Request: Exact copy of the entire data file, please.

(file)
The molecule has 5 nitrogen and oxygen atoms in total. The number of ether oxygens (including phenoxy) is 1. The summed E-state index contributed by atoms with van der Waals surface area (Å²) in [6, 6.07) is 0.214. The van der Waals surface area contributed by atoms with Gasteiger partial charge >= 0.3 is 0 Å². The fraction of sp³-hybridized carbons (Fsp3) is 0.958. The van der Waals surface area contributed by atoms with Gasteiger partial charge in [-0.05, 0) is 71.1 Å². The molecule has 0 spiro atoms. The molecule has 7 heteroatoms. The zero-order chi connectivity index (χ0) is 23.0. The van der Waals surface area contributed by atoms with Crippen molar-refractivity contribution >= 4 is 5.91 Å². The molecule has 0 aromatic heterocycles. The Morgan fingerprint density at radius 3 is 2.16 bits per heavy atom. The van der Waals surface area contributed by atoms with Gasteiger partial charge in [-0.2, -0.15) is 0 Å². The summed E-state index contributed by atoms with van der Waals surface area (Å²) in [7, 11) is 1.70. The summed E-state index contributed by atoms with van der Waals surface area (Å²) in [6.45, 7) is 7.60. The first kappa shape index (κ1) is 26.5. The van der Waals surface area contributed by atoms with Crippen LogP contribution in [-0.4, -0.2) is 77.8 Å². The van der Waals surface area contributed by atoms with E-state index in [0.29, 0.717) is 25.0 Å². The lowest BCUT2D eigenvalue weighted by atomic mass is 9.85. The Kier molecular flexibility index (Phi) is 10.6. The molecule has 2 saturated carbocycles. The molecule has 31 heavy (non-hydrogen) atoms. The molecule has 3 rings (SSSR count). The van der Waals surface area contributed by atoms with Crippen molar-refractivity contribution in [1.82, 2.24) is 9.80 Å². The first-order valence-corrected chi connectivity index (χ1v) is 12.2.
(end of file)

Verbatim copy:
The molecule has 5 nitrogen and oxygen atoms in total. The number of ether oxygens (including phenoxy) is 1. The summed E-state index contributed by atoms with van der Waals surface area (Å²) in [6, 6.07) is 0.214. The van der Waals surface area contributed by atoms with Gasteiger partial charge >= 0.3 is 0 Å². The fraction of sp³-hybridized carbons (Fsp3) is 0.958. The van der Waals surface area contributed by atoms with Gasteiger partial charge in [-0.05, 0) is 71.1 Å². The molecule has 0 spiro atoms. The molecule has 7 heteroatoms. The zero-order chi connectivity index (χ0) is 23.0. The van der Waals surface area contributed by atoms with Crippen molar-refractivity contribution >= 4 is 5.91 Å². The molecule has 0 aromatic heterocycles. The Morgan fingerprint density at radius 3 is 2.16 bits per heavy atom. The van der Waals surface area contributed by atoms with Gasteiger partial charge in [-0.2, -0.15) is 0 Å². The summed E-state index contributed by atoms with van der Waals surface area (Å²) in [7, 11) is 1.70. The summed E-state index contributed by atoms with van der Waals surface area (Å²) in [6.45, 7) is 7.60. The first kappa shape index (κ1) is 26.5. The van der Waals surface area contributed by atoms with Crippen LogP contribution in [-0.4, -0.2) is 77.8 Å². The van der Waals surface area contributed by atoms with E-state index in [0.29, 0.717) is 25.0 Å². The lowest BCUT2D eigenvalue weighted by atomic mass is 9.85. The Kier molecular flexibility index (Phi) is 10.6. The molecule has 2 saturated carbocycles. The molecule has 31 heavy (non-hydrogen) atoms. The molecule has 3 rings (SSSR count). The van der Waals surface area contributed by atoms with Crippen molar-refractivity contribution in [1.82, 2.24) is 9.80 Å². The first-order valence-corrected chi connectivity index (χ1v) is 12.2.